The Nature of Promethean Ethics

By Kohl, Marvin | The Humanist, January-February 1996 | Go to article overview
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The Nature of Promethean Ethics


Kohl, Marvin, The Humanist


Promethean ethics is that emphasizes the a proto-theory approach one should take toward ethics, rather than the exact formulation of a mete ethics or normative theory. It is based upon Greek mythology and the differences between the brothers Prometheus and Epimetheus. It asks that we be actively concerned about the welfare of humanity as a whole through acts of sympathetic imagination and beneficence. It reminds us that fear, whether it be of the gods or physical nature, ultimately gives rise to a self-defeating conservatism. Most importantly, it insists that we cannot be forbidden to bestow value on the ground that the nonhuman world does not value it. Nor can we be compelled to admire anything because it is "ordained by nature" Philosophers often express this in technical terms when they say that "ethics is logically in dependent of nature or metaphysics"

Promethean means forethought and commitment to a future world that is considerably better than the one we presently have. Prometheans do not accept preventable misfortune or suffering. When necessary, they defy nature or the gods in order to improve the human condition. They understand that, in the absence of knowledge, unexpected harm may be done by a new departure from nature. But they also understand the need for risk taking. For example, I do not think even the most ardent apostle of nature would want Prometheus to return the technology for fire making simply because it needs to be supplemented by another unnatural institution--namely, the practice of fire safety.

What about the notion of providence? What about the belief that there is a transcendent benevolent god standing outside the world who guarantees that things will always work out for the best? Or the belief that nature itself is kindly, that there is a depersonalized, benevolent immanence in things which guarantees that beneficence will prevail? The Promethean rejects both of these views and maintains that there is little evidence that "nature" is benevolent and overwhelming evidence that it is not--or at least that it is neutral. The Promethean believes that the concept of providence is an illusion, a palliative device. That, aside from the illusions which seem necessary for mental health, humankind has the best chance for attaining enduring happiness by living within the scaffolding of a theory of truth dominated by reliable evidence.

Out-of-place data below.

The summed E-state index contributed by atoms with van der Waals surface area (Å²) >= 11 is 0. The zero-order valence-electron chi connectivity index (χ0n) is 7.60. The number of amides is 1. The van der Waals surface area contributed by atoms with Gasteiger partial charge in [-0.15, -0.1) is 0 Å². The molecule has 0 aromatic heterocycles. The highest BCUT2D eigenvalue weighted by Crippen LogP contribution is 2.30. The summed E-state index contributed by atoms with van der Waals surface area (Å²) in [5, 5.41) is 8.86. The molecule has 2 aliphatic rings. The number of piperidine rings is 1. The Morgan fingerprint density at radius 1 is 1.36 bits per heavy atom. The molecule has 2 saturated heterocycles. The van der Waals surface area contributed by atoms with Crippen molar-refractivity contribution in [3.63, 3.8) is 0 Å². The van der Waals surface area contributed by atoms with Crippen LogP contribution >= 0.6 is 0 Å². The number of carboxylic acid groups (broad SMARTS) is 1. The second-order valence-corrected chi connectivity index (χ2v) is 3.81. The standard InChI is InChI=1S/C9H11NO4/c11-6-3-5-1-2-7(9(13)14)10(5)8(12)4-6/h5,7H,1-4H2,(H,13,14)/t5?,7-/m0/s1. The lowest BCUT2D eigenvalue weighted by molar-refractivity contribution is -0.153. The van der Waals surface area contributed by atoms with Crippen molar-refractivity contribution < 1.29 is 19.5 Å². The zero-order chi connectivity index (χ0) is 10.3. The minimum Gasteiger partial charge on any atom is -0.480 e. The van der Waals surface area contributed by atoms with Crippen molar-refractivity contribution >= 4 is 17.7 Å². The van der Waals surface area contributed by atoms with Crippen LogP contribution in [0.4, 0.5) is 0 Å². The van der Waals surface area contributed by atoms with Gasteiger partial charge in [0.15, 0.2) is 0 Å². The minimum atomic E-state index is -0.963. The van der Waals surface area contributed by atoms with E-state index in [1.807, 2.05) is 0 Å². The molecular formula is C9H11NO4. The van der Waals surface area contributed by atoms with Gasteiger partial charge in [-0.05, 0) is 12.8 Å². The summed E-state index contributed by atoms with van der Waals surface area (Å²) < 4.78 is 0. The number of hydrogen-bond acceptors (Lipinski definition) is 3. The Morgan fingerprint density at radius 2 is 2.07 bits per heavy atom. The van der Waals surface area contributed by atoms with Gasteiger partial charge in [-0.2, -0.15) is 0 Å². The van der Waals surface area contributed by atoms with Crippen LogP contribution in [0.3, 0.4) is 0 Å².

It is true that Prometheus represents the desire for a better world: the will to aspire to the power of the gods and to stand against unnecessary suffering and the evils of the status quo. It is also true that Prometheanism en courages bold innovation. But it is one thing to be bold and another to be foolish. Prometheanism rejects the claim that "if it is feasible, it is desirable" or that "science discovers, industry applies, and man conforms." Instead, it substitutes the injunction that "whether it be audacious or not, if there is clear and reliable evidence of benefit, then it is desirable to try it." Similarly, Prometheanism does not believe that "guilty until proven innocent" is a safe guide to action. It maintains that our task is to understand that innovation involves risk, and that great change involves great risk. For example, how many of us would want to deny the value of antibiotics because they are "unnatural" or because they cause the death of those who have severe allergies?

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